My argument means no such thing. I said that Linux is versatile and modular and people have already done the work required, and that it EASES the ability to continue to expand on its capabilities. Thank you for detracting from it FURTHER by continuing to ignore the actual points and instead doing exactly what you are accusing me of.
Originally posted here by catch
chsh, by that argument anything could be anything.
Even assuming I had said something which I didn't (as you seem to believe), the fact remains that security is entirely about taking one thing and, using available tools, turning it into another.
With enough investment, you could turn anything into anything else. Does this really contribute to the conversation at hand? It seems to be more in the spirit of arguing and less in the spirit of a conversation about OS security.
You mean changes that are actually present in "shipping official kernels" are somehow not considered linux, even though that is what he earlier stated?
Linux was used as a sample that members would be familiar with. To this end catch used what he believed to be the most commonly known and accepted definition of Linux. What is more, it is his belief that the changes Linux requires to add such capabilities make the whole subject a very gray area and that these systems, most of which are not considered to be commercial level products must be considered seperately from traditional Linux.
If it was included in Windows 2000 SP3 or something along those lines it would. Catch's argument (and yours, whomever you may be, and whyever you feel the need to discuss in his stead) is extremely flawed because the work is already done. If it was something that "someone could write" I'm inclined to agree, but again I must reiterate it was catch who broached the topic of "abstract" security -- that it taking a box and making it as secure as possible, default configurations ignored. I don't see what's so hard about saying "I didn't know the SELinux mandatory ACL stuff had been contributed to kernel.org" and just being done with it, which is really what it boils down to in this instance.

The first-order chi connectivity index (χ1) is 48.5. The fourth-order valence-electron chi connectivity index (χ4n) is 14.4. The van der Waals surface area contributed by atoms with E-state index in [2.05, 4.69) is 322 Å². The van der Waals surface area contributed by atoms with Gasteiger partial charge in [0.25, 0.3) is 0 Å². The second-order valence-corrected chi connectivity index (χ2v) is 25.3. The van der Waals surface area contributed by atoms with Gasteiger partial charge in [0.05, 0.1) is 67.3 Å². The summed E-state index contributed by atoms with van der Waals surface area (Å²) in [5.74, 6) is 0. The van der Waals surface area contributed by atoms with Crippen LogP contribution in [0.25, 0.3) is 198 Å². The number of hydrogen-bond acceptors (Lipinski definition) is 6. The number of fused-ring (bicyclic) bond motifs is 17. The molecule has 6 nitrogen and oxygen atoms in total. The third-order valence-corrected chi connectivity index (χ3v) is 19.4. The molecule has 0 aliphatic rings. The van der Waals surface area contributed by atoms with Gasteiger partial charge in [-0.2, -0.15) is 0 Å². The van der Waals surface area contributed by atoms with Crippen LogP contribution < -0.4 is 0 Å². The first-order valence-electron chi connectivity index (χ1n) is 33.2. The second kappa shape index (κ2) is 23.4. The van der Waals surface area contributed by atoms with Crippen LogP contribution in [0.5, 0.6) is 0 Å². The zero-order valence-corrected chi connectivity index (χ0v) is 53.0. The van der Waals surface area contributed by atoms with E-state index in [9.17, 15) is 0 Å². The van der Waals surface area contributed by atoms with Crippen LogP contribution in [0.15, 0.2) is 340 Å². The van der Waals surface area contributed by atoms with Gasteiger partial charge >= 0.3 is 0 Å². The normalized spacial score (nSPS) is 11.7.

As said above, anything can be made into anything with enough resources. You can add mandatory access controls to Windows 95 if you really wanted to, the fact that it is closed source makes no difference. There are even patches to add mandatory access controls to Windows 2000, should this be part of Windows 2000's working definition? With enough time and effort you could turn "Hello World" into an A1 OS, but is that really useful to keep on the table when discussing OS security?
You say nebulous, I say "correct". Scary word, yes, however I don't think it's too much to ask to do a bit of research before posting a tutorial like this and proceeding to litter it with incorrect examples that are apparently based on assumption and lack of research. This isn't really a flame, and I encourage you to re-read the history of this thread and make a genuine effort to come to an understanding of what I'm saying.
If the most you have to contribute is nitpicking over the desire for catch to have used far more nebulous definitions, and the inclusing of every obscure research project ever into those definitions, please just stop. It does no one any favors.
It was brought to my attention earlier that catch had been linked several bits of relevant information from another member who refrained from participating in this thread, and catch seems to have summarily dismissed it or felt it better to simply act ignorant. I guess he really wasn't that interested in constructive discussion, and was more just up for a good trolling. Oh well, he hasn't changed a bit I see.